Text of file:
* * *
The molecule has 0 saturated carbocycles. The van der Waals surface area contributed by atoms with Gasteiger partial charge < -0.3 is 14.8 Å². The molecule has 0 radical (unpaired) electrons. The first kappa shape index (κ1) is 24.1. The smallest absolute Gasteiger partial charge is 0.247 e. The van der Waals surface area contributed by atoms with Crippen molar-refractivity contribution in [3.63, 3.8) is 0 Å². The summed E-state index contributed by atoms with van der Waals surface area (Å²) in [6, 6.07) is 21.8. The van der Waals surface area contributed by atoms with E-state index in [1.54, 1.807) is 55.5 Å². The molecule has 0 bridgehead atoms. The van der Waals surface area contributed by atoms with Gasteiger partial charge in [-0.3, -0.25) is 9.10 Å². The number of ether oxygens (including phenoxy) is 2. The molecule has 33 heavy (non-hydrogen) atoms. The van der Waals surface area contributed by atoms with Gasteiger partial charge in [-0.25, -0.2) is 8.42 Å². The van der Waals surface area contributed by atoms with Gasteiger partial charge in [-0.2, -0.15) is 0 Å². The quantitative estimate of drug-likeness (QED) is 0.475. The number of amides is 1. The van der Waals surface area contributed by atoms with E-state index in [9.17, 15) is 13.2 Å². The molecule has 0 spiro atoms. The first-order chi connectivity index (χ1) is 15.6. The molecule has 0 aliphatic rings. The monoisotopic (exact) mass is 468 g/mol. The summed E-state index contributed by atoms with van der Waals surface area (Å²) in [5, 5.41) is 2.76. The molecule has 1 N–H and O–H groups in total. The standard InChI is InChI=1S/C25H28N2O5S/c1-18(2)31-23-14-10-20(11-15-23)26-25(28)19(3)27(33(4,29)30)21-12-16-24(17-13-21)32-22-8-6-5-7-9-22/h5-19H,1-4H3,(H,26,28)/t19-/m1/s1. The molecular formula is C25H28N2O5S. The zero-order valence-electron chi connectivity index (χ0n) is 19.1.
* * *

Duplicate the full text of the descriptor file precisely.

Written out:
The molecule has 0 saturated carbocycles. The van der Waals surface area contributed by atoms with Gasteiger partial charge < -0.3 is 14.8 Å². The molecule has 0 radical (unpaired) electrons. The first kappa shape index (κ1) is 24.1. The smallest absolute Gasteiger partial charge is 0.247 e. The van der Waals surface area contributed by atoms with Crippen molar-refractivity contribution in [3.63, 3.8) is 0 Å². The summed E-state index contributed by atoms with van der Waals surface area (Å²) in [6, 6.07) is 21.8. The van der Waals surface area contributed by atoms with E-state index in [1.54, 1.807) is 55.5 Å². The molecule has 0 bridgehead atoms. The van der Waals surface area contributed by atoms with Gasteiger partial charge in [-0.3, -0.25) is 9.10 Å². The number of ether oxygens (including phenoxy) is 2. The molecule has 33 heavy (non-hydrogen) atoms. The van der Waals surface area contributed by atoms with Gasteiger partial charge in [-0.25, -0.2) is 8.42 Å². The van der Waals surface area contributed by atoms with Gasteiger partial charge in [-0.2, -0.15) is 0 Å². The quantitative estimate of drug-likeness (QED) is 0.475. The number of amides is 1. The van der Waals surface area contributed by atoms with E-state index in [9.17, 15) is 13.2 Å². The molecule has 0 spiro atoms. The first-order chi connectivity index (χ1) is 15.6. The molecule has 0 aliphatic rings. The monoisotopic (exact) mass is 468 g/mol. The summed E-state index contributed by atoms with van der Waals surface area (Å²) in [5, 5.41) is 2.76. The molecule has 1 N–H and O–H groups in total. The standard InChI is InChI=1S/C25H28N2O5S/c1-18(2)31-23-14-10-20(11-15-23)26-25(28)19(3)27(33(4,29)30)21-12-16-24(17-13-21)32-22-8-6-5-7-9-22/h5-19H,1-4H3,(H,26,28)/t19-/m1/s1. The molecular formula is C25H28N2O5S. The zero-order valence-electron chi connectivity index (χ0n) is 19.1.